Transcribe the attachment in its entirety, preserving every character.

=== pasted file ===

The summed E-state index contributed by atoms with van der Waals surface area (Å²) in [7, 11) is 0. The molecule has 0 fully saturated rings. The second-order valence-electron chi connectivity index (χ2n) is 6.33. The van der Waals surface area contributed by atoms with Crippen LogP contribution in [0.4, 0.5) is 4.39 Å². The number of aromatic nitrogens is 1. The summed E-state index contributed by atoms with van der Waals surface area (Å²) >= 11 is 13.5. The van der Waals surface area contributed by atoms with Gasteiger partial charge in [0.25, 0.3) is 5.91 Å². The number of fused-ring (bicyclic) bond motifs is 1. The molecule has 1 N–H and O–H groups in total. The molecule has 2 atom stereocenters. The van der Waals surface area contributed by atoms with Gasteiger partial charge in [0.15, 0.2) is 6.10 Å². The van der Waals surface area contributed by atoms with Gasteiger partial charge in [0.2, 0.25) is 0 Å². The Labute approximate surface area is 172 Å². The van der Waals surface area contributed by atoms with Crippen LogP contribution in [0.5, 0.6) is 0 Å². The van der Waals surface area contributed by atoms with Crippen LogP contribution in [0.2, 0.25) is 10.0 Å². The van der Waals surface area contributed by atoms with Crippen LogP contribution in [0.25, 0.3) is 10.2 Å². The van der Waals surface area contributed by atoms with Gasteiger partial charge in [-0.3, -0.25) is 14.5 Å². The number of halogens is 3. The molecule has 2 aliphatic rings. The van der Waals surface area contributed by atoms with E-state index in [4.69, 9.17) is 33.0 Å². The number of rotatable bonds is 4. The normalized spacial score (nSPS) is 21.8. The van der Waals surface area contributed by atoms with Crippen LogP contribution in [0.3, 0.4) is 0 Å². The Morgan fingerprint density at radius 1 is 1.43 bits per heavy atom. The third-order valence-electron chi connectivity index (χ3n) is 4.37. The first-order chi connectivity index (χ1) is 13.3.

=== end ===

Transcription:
The summed E-state index contributed by atoms with van der Waals surface area (Å²) in [7, 11) is 0. The molecule has 0 fully saturated rings. The second-order valence-electron chi connectivity index (χ2n) is 6.33. The van der Waals surface area contributed by atoms with Crippen LogP contribution in [0.4, 0.5) is 4.39 Å². The number of aromatic nitrogens is 1. The summed E-state index contributed by atoms with van der Waals surface area (Å²) >= 11 is 13.5. The van der Waals surface area contributed by atoms with Gasteiger partial charge in [0.25, 0.3) is 5.91 Å². The number of fused-ring (bicyclic) bond motifs is 1. The molecule has 1 N–H and O–H groups in total. The molecule has 2 atom stereocenters. The van der Waals surface area contributed by atoms with Gasteiger partial charge in [0.15, 0.2) is 6.10 Å². The van der Waals surface area contributed by atoms with Gasteiger partial charge in [0.2, 0.25) is 0 Å². The Labute approximate surface area is 172 Å². The van der Waals surface area contributed by atoms with Crippen LogP contribution in [0.5, 0.6) is 0 Å². The van der Waals surface area contributed by atoms with Crippen LogP contribution in [0.2, 0.25) is 10.0 Å². The van der Waals surface area contributed by atoms with Crippen LogP contribution in [0.25, 0.3) is 10.2 Å². The van der Waals surface area contributed by atoms with Gasteiger partial charge in [-0.3, -0.25) is 14.5 Å². The number of halogens is 3. The molecule has 2 aliphatic rings. The van der Waals surface area contributed by atoms with E-state index in [4.69, 9.17) is 33.0 Å². The number of rotatable bonds is 4. The normalized spacial score (nSPS) is 21.8. The van der Waals surface area contributed by atoms with Crippen LogP contribution in [0.3, 0.4) is 0 Å². The Morgan fingerprint density at radius 1 is 1.43 bits per heavy atom. The third-order valence-electron chi connectivity index (χ3n) is 4.37. The first-order chi connectivity index (χ1) is 13.3.